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Deligdisch family collection

Document | Not Digitized | Accession Number: 2014.437.1

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    Consists of six photographs of the Deligdisch family, originally of Cernauti, Romania (present day Chernivtsi, Ukraine). Includes a photograph of Siegfried Deligdisch in a Romanian reserve military uniform; photographs of his son, Otto Deligdisch, as a young teenager; and post-war photographs of Greta Deligdisch Beer with her husband, Simon Beer, in Italy. Also includes a letter, three pages, dated May 2, 2013, from Stuart Eizenstat to Greta Beer, expressing his deep appreciation for the pivotal role she played in alerting the United States government to the issue of Jewish-owned Swiss bank accounts.
    inclusive:  1935-1950
    Credit Line
    United States Holocaust Memorial Museum Collection, Gift of Greta Georgia Beer
    Collection Creator
    Greta Beer
    Greta Beer was born in 1921 in Cernauti, Romania, the daughter of Siegfried and Rachelle (née Gutter) Deligdisch. She had one brother, Otto. Siegfried had trained as a pharmacist, but became an industrialist and the owner of Hercules, the largest textile mill in Romania. The family was very wealthy, and Greta studied first at a Romanian lyceum and then at a then finishing school in Switzerland. The family frequently spent summers in Grato, Italy. In 1938 Greta became ill and went to a sanatorium in Austria to recover; she was in Austria when it was annexed by Germany, and her cousins gave her a Romanian flag pin to put on her lapel to protect her and allow her to leave the country. She returned home to discover that the Iron Guard was already assuming more power. The following year, Greta’s father Siegfried became quite ill with kidney disease. As it no longer was feasible to seek medical help in Austria, he went to Budapest for treatment. Greta and her mother joined him there, but Siegfried succumbed to his illness and died in 1940. Before he died he reassured his wife that she need not worry about finances because he had left his assets in Swiss banks. Greta and her mother flew back to Romania, reunited with Otto and spent the next eight months in Bucharest. To escape antisemitic incidents in the capital, they then moved to Brasov, a smaller city in the mountains where they felt safer. They lived with the family of Colonial Muck, a family friend and Romanian, ethnic German Christian. Though the Deligdisch family paid rent, the Muck family helped them in many ways, and the two families stayed very close. Otto had to perform forced labor but his work conditions were not as bad as elsewhere. Greta was not allowed to attend school, but she studied privately and attended social events. In 1944 Soviet troops liberated Romania. Greta and her family moved to a smaller town and then returned to Bucharest. There, Greta met Dr. Simon Beer, a physician who had survived the war in an internment camp in Italy. The two became engaged at the same time that the Communists tightened their rule in Romania. Simon escaped to Hungary and told Greta to follow him. In 1947, she joined him illegally in Hungary. After two months she moved on to Austria where her brother was already living, and Simon joined her there. They lived in the displaced persons center at the Rothschild Hospital and married in a civil ceremony. From Vienna, they moved to Italy before immigrating to the United States in 1951. Though Greta, her mother and brother survived the Holocaust, they lost many relatives and all of her family’s assets. Convinced that the family’s fortune was still held by Swiss banks, Greta set about trying to locate her father’s missing account. In 1996 she testified before the Senate Banking Committee, thereby becoming a prominent survivor voice during the Swiss banking controversy. Though the Swiss banks agreed to return Jewish assets, Greta was never able to locate an account for her family.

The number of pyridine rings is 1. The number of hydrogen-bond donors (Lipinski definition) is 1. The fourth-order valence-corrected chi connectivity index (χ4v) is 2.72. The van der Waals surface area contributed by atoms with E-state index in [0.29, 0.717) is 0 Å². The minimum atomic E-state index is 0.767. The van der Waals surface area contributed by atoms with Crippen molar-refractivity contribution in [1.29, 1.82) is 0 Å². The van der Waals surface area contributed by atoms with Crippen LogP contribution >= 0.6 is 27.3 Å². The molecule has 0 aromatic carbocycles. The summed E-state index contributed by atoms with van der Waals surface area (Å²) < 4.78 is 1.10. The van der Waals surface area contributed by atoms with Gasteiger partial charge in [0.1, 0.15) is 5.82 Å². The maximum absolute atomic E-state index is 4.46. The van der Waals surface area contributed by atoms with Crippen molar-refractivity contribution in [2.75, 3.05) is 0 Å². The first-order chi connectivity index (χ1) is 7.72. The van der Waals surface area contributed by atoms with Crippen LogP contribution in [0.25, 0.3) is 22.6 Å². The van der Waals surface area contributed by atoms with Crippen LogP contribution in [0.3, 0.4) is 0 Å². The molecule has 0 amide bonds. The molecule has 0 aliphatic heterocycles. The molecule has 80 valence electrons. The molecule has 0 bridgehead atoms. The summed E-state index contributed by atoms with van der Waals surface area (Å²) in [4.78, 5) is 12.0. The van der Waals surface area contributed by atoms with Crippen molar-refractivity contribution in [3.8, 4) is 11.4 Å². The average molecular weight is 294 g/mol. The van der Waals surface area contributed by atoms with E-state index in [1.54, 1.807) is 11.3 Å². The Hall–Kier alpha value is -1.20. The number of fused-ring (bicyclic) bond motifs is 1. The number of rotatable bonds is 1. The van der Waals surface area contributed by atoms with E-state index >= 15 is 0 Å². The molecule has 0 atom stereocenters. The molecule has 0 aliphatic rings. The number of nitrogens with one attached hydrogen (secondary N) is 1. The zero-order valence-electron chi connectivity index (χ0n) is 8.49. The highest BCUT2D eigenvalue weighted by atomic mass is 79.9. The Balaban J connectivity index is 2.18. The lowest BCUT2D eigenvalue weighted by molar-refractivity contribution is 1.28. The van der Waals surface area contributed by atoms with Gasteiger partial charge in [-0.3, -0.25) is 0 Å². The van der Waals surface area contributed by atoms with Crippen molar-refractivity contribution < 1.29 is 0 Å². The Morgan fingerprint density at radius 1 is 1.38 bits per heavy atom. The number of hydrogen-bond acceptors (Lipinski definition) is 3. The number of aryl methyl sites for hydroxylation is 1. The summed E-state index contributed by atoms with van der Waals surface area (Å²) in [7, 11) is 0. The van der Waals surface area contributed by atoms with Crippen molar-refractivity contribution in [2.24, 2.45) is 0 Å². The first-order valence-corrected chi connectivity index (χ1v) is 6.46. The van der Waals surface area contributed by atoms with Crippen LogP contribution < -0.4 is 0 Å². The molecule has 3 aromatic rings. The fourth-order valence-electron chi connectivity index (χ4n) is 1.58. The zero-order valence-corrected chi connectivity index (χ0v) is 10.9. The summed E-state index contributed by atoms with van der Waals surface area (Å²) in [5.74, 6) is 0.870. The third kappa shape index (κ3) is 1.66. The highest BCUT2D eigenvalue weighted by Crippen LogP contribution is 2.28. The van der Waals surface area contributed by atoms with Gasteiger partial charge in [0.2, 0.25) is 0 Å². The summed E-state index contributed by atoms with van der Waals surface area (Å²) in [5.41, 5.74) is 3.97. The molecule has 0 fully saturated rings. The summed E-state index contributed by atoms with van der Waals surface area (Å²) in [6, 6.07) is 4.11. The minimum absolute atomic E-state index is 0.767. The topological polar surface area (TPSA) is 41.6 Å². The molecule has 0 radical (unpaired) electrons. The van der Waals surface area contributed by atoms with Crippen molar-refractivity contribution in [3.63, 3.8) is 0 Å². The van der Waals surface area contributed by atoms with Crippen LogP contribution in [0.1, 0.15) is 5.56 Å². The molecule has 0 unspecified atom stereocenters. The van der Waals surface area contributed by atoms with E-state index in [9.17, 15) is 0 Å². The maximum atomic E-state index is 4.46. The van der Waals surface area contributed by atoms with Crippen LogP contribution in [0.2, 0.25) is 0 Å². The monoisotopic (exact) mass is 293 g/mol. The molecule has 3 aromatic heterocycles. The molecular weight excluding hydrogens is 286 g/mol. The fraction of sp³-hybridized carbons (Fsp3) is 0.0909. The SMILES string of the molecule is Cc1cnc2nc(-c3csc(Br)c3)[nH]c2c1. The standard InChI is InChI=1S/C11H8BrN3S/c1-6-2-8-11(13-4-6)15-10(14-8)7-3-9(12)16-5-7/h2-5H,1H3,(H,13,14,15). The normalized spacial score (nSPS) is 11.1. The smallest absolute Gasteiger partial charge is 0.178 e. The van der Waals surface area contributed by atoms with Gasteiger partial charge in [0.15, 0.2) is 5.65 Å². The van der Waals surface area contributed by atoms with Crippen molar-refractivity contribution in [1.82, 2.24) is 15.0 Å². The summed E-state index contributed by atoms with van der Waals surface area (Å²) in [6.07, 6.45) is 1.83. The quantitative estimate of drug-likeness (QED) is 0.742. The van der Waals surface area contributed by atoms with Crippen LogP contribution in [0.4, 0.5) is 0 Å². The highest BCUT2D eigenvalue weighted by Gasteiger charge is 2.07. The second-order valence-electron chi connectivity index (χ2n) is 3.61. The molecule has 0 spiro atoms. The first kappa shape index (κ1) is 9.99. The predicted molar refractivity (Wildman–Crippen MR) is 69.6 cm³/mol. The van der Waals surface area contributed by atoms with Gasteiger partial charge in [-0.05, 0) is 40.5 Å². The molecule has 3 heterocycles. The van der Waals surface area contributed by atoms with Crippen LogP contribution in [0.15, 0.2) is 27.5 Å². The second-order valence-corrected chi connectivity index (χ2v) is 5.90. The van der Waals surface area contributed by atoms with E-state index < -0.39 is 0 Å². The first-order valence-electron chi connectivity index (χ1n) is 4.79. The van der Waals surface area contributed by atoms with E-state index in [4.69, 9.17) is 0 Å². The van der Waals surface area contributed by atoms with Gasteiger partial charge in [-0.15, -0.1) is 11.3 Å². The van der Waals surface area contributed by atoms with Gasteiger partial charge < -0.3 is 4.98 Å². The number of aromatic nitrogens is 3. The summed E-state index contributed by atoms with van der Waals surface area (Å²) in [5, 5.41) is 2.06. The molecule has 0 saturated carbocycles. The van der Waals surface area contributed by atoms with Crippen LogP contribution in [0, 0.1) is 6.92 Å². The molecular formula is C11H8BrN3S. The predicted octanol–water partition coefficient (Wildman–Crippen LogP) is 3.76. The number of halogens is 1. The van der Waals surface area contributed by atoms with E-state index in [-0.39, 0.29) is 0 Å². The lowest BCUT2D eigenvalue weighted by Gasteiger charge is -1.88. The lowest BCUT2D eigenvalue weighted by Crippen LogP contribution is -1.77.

Physical Details

    Photographs. Letter.
    1 folder

    Rights & Restrictions

    Conditions on Access
    There are no known restrictions on access to this material.
    Conditions on Use
    Material(s) in this collection may be protected by copyright and/or related rights. You do not require further permission from the Museum to use this material. The user is solely responsible for making a determination as to if and how the material may be used.

    Keywords & Subjects

    Geographic Name
    Chernivt︠s︡i (Ukraine)

    Administrative Notes

    Greta Georgia Beer donated this collection to the United States Holocaust Memorial Museum in 2014.
    Record last modified:
    2023-07-05 13:50:43
    This page:

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